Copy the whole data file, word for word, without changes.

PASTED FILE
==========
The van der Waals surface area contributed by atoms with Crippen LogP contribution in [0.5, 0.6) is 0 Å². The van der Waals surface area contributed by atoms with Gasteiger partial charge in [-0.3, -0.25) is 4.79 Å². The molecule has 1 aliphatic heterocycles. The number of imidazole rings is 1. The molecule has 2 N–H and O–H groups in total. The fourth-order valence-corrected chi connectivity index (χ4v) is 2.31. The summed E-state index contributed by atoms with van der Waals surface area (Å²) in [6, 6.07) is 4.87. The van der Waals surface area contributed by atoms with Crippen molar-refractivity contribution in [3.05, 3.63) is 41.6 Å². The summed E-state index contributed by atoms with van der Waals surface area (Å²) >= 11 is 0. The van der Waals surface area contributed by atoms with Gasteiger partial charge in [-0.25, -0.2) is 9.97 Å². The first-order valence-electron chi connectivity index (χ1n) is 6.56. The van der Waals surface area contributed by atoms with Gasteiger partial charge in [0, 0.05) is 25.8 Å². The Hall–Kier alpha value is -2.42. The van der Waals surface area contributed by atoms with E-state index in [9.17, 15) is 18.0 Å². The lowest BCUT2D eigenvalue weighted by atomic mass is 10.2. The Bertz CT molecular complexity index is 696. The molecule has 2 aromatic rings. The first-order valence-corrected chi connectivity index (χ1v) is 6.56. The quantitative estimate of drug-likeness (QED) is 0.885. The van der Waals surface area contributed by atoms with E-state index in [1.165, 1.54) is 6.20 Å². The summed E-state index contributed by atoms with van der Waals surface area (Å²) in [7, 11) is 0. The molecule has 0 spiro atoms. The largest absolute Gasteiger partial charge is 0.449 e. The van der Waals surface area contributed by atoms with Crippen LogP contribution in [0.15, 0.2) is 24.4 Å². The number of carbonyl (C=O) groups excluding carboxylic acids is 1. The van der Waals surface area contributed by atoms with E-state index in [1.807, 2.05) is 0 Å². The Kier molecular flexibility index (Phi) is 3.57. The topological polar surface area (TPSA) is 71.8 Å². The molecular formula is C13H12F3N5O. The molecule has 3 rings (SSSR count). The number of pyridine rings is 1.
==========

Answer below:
The van der Waals surface area contributed by atoms with Crippen LogP contribution in [0.5, 0.6) is 0 Å². The van der Waals surface area contributed by atoms with Gasteiger partial charge in [-0.3, -0.25) is 4.79 Å². The molecule has 1 aliphatic heterocycles. The number of imidazole rings is 1. The molecule has 2 N–H and O–H groups in total. The fourth-order valence-corrected chi connectivity index (χ4v) is 2.31. The summed E-state index contributed by atoms with van der Waals surface area (Å²) in [6, 6.07) is 4.87. The van der Waals surface area contributed by atoms with Crippen molar-refractivity contribution in [3.05, 3.63) is 41.6 Å². The summed E-state index contributed by atoms with van der Waals surface area (Å²) >= 11 is 0. The van der Waals surface area contributed by atoms with Gasteiger partial charge in [-0.25, -0.2) is 9.97 Å². The first-order valence-electron chi connectivity index (χ1n) is 6.56. The van der Waals surface area contributed by atoms with Gasteiger partial charge in [0, 0.05) is 25.8 Å². The Hall–Kier alpha value is -2.42. The van der Waals surface area contributed by atoms with E-state index in [9.17, 15) is 18.0 Å². The lowest BCUT2D eigenvalue weighted by atomic mass is 10.2. The Bertz CT molecular complexity index is 696. The molecule has 2 aromatic rings. The first-order valence-corrected chi connectivity index (χ1v) is 6.56. The quantitative estimate of drug-likeness (QED) is 0.885. The van der Waals surface area contributed by atoms with E-state index in [1.165, 1.54) is 6.20 Å². The summed E-state index contributed by atoms with van der Waals surface area (Å²) in [7, 11) is 0. The molecule has 0 spiro atoms. The largest absolute Gasteiger partial charge is 0.449 e. The van der Waals surface area contributed by atoms with Crippen LogP contribution in [0.15, 0.2) is 24.4 Å². The number of carbonyl (C=O) groups excluding carboxylic acids is 1. The van der Waals surface area contributed by atoms with E-state index in [1.807, 2.05) is 0 Å². The Kier molecular flexibility index (Phi) is 3.57. The topological polar surface area (TPSA) is 71.8 Å². The molecular formula is C13H12F3N5O. The molecule has 3 rings (SSSR count). The number of pyridine rings is 1.